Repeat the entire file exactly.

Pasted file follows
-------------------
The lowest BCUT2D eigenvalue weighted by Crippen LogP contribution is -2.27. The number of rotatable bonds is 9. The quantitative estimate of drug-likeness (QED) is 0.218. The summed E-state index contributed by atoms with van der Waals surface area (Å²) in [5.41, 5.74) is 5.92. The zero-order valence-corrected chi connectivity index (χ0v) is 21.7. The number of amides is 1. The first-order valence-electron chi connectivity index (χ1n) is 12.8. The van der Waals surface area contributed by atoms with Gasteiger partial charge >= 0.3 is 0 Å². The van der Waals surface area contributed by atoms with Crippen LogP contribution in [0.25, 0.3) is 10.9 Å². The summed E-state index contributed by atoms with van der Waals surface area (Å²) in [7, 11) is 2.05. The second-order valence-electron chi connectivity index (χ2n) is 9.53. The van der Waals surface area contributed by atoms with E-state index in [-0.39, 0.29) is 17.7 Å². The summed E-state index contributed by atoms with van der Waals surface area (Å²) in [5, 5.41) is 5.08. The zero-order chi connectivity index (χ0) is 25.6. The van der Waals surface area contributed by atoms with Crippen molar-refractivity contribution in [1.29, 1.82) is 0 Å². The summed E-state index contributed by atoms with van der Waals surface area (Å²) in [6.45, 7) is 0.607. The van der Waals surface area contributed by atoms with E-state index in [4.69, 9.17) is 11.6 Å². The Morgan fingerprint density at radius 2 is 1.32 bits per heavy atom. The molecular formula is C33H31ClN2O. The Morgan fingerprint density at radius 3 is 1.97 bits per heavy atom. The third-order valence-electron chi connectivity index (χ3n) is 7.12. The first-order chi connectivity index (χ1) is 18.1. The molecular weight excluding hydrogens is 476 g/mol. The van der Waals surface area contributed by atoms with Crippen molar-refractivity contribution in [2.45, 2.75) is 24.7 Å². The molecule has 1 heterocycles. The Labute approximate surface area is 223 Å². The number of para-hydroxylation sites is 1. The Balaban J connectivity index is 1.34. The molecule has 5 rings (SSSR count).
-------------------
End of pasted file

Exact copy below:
The lowest BCUT2D eigenvalue weighted by Crippen LogP contribution is -2.27. The number of rotatable bonds is 9. The quantitative estimate of drug-likeness (QED) is 0.218. The summed E-state index contributed by atoms with van der Waals surface area (Å²) in [5.41, 5.74) is 5.92. The zero-order valence-corrected chi connectivity index (χ0v) is 21.7. The number of amides is 1. The first-order valence-electron chi connectivity index (χ1n) is 12.8. The van der Waals surface area contributed by atoms with Gasteiger partial charge >= 0.3 is 0 Å². The van der Waals surface area contributed by atoms with Crippen LogP contribution in [0.25, 0.3) is 10.9 Å². The summed E-state index contributed by atoms with van der Waals surface area (Å²) in [7, 11) is 2.05. The second-order valence-electron chi connectivity index (χ2n) is 9.53. The van der Waals surface area contributed by atoms with E-state index in [-0.39, 0.29) is 17.7 Å². The summed E-state index contributed by atoms with van der Waals surface area (Å²) in [5, 5.41) is 5.08. The zero-order chi connectivity index (χ0) is 25.6. The van der Waals surface area contributed by atoms with Crippen molar-refractivity contribution in [1.29, 1.82) is 0 Å². The summed E-state index contributed by atoms with van der Waals surface area (Å²) in [6.45, 7) is 0.607. The van der Waals surface area contributed by atoms with E-state index in [4.69, 9.17) is 11.6 Å². The Morgan fingerprint density at radius 2 is 1.32 bits per heavy atom. The molecular formula is C33H31ClN2O. The Morgan fingerprint density at radius 3 is 1.97 bits per heavy atom. The third-order valence-electron chi connectivity index (χ3n) is 7.12. The first-order chi connectivity index (χ1) is 18.1. The molecular weight excluding hydrogens is 476 g/mol. The van der Waals surface area contributed by atoms with Crippen molar-refractivity contribution in [2.45, 2.75) is 24.7 Å². The molecule has 1 heterocycles. The Labute approximate surface area is 223 Å². The number of para-hydroxylation sites is 1. The Balaban J connectivity index is 1.34. The molecule has 5 rings (SSSR count).